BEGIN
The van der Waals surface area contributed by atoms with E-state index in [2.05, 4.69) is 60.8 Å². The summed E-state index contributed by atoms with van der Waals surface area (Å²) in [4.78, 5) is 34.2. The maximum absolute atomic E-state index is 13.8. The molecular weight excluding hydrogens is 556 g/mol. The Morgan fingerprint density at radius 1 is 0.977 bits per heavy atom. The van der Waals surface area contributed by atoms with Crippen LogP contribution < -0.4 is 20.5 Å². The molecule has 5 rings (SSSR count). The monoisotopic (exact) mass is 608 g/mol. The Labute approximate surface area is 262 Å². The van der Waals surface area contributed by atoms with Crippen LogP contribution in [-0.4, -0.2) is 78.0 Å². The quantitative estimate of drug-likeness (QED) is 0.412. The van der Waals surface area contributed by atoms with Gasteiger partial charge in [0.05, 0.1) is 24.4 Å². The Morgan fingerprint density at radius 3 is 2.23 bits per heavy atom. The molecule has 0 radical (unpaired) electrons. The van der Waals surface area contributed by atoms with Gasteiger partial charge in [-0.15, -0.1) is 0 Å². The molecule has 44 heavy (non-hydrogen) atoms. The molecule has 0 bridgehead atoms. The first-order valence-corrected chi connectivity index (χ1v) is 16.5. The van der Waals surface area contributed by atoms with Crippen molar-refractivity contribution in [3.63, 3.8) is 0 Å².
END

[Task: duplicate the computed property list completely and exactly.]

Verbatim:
The van der Waals surface area contributed by atoms with E-state index in [2.05, 4.69) is 60.8 Å². The summed E-state index contributed by atoms with van der Waals surface area (Å²) in [4.78, 5) is 34.2. The maximum absolute atomic E-state index is 13.8. The molecular weight excluding hydrogens is 556 g/mol. The Morgan fingerprint density at radius 1 is 0.977 bits per heavy atom. The van der Waals surface area contributed by atoms with Crippen LogP contribution < -0.4 is 20.5 Å². The molecule has 5 rings (SSSR count). The monoisotopic (exact) mass is 608 g/mol. The Labute approximate surface area is 262 Å². The van der Waals surface area contributed by atoms with Crippen LogP contribution in [-0.4, -0.2) is 78.0 Å². The quantitative estimate of drug-likeness (QED) is 0.412. The van der Waals surface area contributed by atoms with Gasteiger partial charge in [0.05, 0.1) is 24.4 Å². The Morgan fingerprint density at radius 3 is 2.23 bits per heavy atom. The molecule has 0 radical (unpaired) electrons. The van der Waals surface area contributed by atoms with Gasteiger partial charge in [-0.15, -0.1) is 0 Å². The molecule has 44 heavy (non-hydrogen) atoms. The molecule has 0 bridgehead atoms. The first-order valence-corrected chi connectivity index (χ1v) is 16.5. The van der Waals surface area contributed by atoms with Crippen molar-refractivity contribution in [3.63, 3.8) is 0 Å².